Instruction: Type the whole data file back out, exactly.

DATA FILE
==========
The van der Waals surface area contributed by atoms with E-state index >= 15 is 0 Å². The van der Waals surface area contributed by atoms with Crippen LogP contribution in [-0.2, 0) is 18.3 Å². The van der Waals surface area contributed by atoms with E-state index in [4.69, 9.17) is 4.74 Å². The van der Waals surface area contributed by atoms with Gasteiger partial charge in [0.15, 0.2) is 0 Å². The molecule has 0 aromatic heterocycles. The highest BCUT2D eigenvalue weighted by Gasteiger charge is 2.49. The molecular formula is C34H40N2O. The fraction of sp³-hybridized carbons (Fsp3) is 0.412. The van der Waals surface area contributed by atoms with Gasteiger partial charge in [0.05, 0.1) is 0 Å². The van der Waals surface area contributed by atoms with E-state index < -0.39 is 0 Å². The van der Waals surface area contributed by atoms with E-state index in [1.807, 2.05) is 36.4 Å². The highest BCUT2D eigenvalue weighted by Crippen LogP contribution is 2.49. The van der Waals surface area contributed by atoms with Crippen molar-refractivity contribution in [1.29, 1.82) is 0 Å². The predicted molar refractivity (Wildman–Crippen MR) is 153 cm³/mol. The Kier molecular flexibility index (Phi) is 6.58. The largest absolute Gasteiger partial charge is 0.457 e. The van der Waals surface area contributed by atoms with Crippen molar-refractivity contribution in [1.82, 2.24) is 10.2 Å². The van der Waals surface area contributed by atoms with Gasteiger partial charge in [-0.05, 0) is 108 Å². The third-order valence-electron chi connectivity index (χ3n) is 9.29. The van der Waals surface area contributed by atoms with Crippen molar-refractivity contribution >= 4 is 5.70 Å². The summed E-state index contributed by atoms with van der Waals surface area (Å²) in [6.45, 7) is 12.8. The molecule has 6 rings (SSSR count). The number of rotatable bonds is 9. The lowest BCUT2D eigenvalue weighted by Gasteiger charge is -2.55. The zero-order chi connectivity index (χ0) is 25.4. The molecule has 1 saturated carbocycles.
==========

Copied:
The van der Waals surface area contributed by atoms with E-state index >= 15 is 0 Å². The van der Waals surface area contributed by atoms with Crippen LogP contribution in [-0.2, 0) is 18.3 Å². The van der Waals surface area contributed by atoms with E-state index in [4.69, 9.17) is 4.74 Å². The van der Waals surface area contributed by atoms with Gasteiger partial charge in [0.15, 0.2) is 0 Å². The molecule has 0 aromatic heterocycles. The highest BCUT2D eigenvalue weighted by Gasteiger charge is 2.49. The molecular formula is C34H40N2O. The fraction of sp³-hybridized carbons (Fsp3) is 0.412. The van der Waals surface area contributed by atoms with Gasteiger partial charge in [0.05, 0.1) is 0 Å². The van der Waals surface area contributed by atoms with E-state index < -0.39 is 0 Å². The van der Waals surface area contributed by atoms with E-state index in [1.807, 2.05) is 36.4 Å². The highest BCUT2D eigenvalue weighted by Crippen LogP contribution is 2.49. The van der Waals surface area contributed by atoms with Crippen molar-refractivity contribution in [1.29, 1.82) is 0 Å². The predicted molar refractivity (Wildman–Crippen MR) is 153 cm³/mol. The Kier molecular flexibility index (Phi) is 6.58. The largest absolute Gasteiger partial charge is 0.457 e. The van der Waals surface area contributed by atoms with Crippen molar-refractivity contribution in [1.82, 2.24) is 10.2 Å². The van der Waals surface area contributed by atoms with Gasteiger partial charge in [-0.05, 0) is 108 Å². The third-order valence-electron chi connectivity index (χ3n) is 9.29. The van der Waals surface area contributed by atoms with Crippen molar-refractivity contribution >= 4 is 5.70 Å². The summed E-state index contributed by atoms with van der Waals surface area (Å²) in [6.45, 7) is 12.8. The molecule has 6 rings (SSSR count). The number of rotatable bonds is 9. The lowest BCUT2D eigenvalue weighted by Gasteiger charge is -2.55. The zero-order chi connectivity index (χ0) is 25.4. The molecule has 1 saturated carbocycles.